Where a decision to dismiss is based on ‘tainted information’ (supplied to the decision-maker with discriminatory intent), but the decision-maker has no discriminatory motivation themselves, the only act of discrimination is the provision of information and not the decision itself. The provision of information and the ultimate decision are separate acts and if the claimant has only pleaded discrimination in relation to the ultimate decision, it is only the thought processes of the decision-maker that matter – they cannot be found to have discriminated based solely on someone else’s motivation.

In CLFIS v Reynolds, the claimant pleaded that X had decided to dismiss her because of her age; the tribunal had found as a matter of fact that X had had no discriminatory motivation, although the reason why he had decided to consider whether to dismiss was an internal presentation from two other employees about the claimant’s performance, which the claimant suggested was motivated by her age. The Court of Appeal ruled that, because the claimant had only pleaded X’s act as discriminatory, and not the other two employees’ acts, the tribunal was right to consider only whether X was motivated by age.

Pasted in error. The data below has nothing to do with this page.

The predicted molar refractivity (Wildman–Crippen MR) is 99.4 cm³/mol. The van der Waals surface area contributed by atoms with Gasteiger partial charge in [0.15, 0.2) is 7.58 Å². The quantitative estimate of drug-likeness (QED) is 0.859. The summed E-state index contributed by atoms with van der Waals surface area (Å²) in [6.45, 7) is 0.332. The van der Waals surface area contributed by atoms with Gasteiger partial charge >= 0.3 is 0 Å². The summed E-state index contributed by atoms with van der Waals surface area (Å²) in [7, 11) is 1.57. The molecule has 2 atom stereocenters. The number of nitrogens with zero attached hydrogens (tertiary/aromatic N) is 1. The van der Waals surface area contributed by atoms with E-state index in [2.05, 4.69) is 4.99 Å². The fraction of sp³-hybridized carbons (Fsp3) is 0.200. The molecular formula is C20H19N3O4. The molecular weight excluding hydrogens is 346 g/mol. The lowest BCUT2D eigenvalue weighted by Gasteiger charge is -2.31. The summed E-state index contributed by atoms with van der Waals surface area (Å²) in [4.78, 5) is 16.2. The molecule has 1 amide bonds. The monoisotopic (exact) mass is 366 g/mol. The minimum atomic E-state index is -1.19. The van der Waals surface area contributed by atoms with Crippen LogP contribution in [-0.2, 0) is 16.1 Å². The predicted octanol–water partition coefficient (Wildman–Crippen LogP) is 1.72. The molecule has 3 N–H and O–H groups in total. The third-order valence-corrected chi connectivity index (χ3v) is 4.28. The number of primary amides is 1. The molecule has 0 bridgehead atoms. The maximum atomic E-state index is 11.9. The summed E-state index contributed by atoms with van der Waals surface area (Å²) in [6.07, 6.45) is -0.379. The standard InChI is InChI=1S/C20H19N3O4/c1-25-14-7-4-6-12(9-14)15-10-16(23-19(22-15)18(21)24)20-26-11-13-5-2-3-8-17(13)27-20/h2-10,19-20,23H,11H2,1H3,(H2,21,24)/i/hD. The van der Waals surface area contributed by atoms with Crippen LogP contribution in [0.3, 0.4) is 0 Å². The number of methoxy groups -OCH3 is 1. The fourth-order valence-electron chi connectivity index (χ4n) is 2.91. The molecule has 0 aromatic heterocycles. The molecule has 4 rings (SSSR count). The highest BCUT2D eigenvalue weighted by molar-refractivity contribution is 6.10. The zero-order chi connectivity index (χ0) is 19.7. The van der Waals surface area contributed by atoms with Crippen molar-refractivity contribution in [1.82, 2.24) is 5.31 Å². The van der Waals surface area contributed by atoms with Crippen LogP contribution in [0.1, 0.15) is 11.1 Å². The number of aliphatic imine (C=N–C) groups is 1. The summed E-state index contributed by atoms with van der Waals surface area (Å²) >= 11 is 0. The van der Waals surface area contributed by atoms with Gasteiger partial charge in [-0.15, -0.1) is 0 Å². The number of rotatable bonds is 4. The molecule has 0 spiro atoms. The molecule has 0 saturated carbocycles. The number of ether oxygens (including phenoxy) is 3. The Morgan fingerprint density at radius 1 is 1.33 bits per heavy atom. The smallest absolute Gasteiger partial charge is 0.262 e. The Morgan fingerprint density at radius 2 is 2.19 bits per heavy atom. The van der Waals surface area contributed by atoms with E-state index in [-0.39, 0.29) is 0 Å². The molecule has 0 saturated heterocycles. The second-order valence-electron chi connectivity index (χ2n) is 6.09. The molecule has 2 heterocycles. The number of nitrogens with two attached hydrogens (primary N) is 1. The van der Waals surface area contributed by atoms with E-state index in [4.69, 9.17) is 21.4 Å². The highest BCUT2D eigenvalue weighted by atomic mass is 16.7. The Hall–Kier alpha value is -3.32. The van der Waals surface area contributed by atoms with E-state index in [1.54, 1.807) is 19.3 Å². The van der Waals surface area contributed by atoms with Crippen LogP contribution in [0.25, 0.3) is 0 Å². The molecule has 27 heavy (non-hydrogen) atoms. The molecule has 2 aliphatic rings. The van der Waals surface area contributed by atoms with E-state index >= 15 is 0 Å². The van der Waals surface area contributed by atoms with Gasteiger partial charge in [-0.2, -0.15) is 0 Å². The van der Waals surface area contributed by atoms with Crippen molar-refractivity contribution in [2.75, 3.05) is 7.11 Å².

A claimant will therefore need to ensure they plead all potential acts of discrimination contributing to the ultimate decision and seek amendments if new evidence comes to light during the case that an act complained of was based on an earlier discriminatory act by another employee.

Employers will welcome the clarification that the key witnesses will be those who took the decisions/acts about which complaint has been made, and they will not need to trace back decisions into the thought processes of other employees not pleaded, in case their tainted acts might have informed the ultimate decision.